Talking trash at City HallDem-Con Engineer Bill Keegan told Cloquet City Councilors Tuesday that the Dem-Con company would like to significantly expand a Cloquet landfill site (south of Interstate 35, between Highway 45 and 14th Street in Cloquet) currently owned by Ulland Brothers.
By: Jana Peterson, Pine Journal
Dem-Con Engineer Bill Keegan told Cloquet City Councilors Tuesday that the Dem-Con company would like to significantly expand a Cloquet landfill site (south of Interstate 35, between Highway 45 and 14th Street in Cloquet) currently owned by Ulland Brothers.
Instead of the current permitted 332,000 cubic yards of demolition waste, Dem-Con is planning to ask the state and the city for a permit to accept up to 3-and-a-half million cubic yards of waste.
That’s a lot of trash.
It is not, however, the kind of trash collected curbside in cities throughout Cloquet. What Dem-Con wants is a Class III Demolition Landfill, which could accept construction and demolition debris, as well as certain types of industrial waste.
On the plus side, Dem-Con would make a significant investment in order to bring the landfill into compliance with Minnesota Pollution Control Agency requirements. Dem-Con would line the landfill site – which is currently unlined – and monitor the groundwater more closely (which would be required by the MPCA).
No residents spoke at Tuesday’s public hearing, only representatives from Dem-Con and Ulland Brothers, along with city staff and elected officials. And, while the initial purpose of the hearing was to enact a 120-day moratorium on landfill permits, the council compromised in the end by voting to draft a letter of understanding with Dem-Con.
Holly Butcher, community development director for the city of Cloquet, had recommended the council enact the moratorium to give city staff time to work with a consultant to draft a more specific city policy on landfills. (Under the current zoning code, the city handles such requests by drafting a Conditional Use Permit, or C.U.P., which details the steps an applicant must fulfill in order to get the permit. It is a vague policy at best, Butcher said.)
“My concern is that when an application such as this comes across the counter, it may be very difficult to process,” Butcher said. “It’s not something we’re used to doing. And, while the MPCA are the environmental experts, it’s our job to determine the impact on the community. … We want to develop good, specific conditions.”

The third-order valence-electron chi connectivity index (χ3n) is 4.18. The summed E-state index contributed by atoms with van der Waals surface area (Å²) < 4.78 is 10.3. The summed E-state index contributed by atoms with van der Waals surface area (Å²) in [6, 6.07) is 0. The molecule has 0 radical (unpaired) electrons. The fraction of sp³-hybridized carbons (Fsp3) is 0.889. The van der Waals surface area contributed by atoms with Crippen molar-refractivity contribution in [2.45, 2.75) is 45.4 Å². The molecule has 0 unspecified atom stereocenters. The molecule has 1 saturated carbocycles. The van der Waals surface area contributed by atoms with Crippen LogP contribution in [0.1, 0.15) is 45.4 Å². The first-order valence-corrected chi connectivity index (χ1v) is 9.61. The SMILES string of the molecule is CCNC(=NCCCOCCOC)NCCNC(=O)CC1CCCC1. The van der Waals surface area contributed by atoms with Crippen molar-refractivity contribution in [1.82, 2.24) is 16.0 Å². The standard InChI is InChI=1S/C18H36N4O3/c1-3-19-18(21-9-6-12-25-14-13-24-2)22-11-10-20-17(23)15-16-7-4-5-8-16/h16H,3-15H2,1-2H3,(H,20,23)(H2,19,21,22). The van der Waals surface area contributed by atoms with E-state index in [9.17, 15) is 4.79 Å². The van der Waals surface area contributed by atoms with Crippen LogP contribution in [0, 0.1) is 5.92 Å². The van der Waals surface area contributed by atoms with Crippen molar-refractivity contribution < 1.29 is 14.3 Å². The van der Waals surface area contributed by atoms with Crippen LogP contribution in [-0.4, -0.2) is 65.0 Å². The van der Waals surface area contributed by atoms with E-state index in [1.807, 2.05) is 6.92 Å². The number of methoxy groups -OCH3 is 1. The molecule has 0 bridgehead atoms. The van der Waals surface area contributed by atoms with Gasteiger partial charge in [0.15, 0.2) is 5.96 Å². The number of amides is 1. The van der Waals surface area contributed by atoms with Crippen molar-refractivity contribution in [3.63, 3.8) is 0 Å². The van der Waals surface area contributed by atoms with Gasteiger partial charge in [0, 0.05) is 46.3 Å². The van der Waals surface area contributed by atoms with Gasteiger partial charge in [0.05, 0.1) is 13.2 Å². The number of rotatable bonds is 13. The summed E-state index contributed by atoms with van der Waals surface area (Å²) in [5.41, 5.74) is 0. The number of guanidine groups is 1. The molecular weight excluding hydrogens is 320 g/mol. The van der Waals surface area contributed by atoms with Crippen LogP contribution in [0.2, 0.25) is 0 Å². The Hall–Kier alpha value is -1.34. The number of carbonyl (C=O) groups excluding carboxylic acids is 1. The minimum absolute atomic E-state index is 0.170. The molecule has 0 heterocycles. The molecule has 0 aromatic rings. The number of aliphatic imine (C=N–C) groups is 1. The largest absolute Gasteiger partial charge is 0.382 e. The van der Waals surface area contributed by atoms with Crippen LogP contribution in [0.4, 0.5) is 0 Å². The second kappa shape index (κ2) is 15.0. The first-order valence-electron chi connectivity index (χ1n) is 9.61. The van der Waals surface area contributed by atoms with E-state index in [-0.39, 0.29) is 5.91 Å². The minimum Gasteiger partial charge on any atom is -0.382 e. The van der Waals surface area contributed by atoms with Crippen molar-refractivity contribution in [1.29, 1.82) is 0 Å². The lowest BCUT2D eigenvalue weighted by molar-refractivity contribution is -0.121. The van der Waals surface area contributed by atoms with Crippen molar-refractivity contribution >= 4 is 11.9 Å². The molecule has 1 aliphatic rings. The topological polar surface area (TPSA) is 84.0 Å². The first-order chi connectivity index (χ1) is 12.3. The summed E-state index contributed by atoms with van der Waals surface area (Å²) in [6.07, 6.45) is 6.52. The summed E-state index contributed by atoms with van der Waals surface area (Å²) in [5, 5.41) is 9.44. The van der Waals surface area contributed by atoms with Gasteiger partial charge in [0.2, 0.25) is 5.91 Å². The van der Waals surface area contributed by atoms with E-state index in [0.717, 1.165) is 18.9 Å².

Butcher was also concerned about finding a way for the city to recoup the cost of bringing in an expert to advise city staff on landfill-related issues.
If the council did not pass the temporary moratorium, Dem-Con owner Mark Pahl promised the company would work closely with city staff to outline and address concerns, and pay the bill for a consultant hired by the city to help draft the C.U.P. Pahl also said the company would not file its application with the city until city staff felt they were prepared to handle it.
Heidi Kroening of the MPCA’s solid waste management division also addressed the council. She noted the agency has been trying to work with Ulland Brothers since its permit expired in 2001, without results. She said the MPCA was willing to make Dem-Con’s application a priority, for several reasons.
“The site is out of compliance now; it’s not capped and the slopes haven’t been in compliance for years,” Kroening said. “Also, one of our strategic goals is to move up and not just rely on landfills, but also recycling. We don’t have a lot of opportunities for construction and demolition recycling in this part of the state.”
The fact that the site would be lined is also significant, she said, adding that Dem-Con also offers financial assurances the current site does not have.
Tim Grahek represented Ulland Brothers at the meeting. He acknowledged the company’s landfill is not in compliance and noted there have been many changes in landfill requirements in the past decade or more.
“We’re in the construction business, not the landfill business,” he said. “So we’re handing it off to the professionals.”
During the unusually long question-and-answer session, councilors tried to figure out how a moratorium would impact the process, and how the city could protect itself otherwise.
“I like what you say, especially what you said about paying for the consultant,” Mayor Bruce Ahlgren told Pahl, asking if the company owner would be willing to sign an agreement instead of the verbal assurances he offered at the council meeting.
Pahl replied in the affirmative.
Council members will vote on the written agreement at their meeting in two weeks. And, while the public hearing portion of the landfill proposal was completed Tuesday, city officials said there will be plenty of opportunity for public input once the application is officially filed and makes its way through the planning commission and city council.
“There are a lot of steps that need to be taken and this is just the first one,” Kroening said.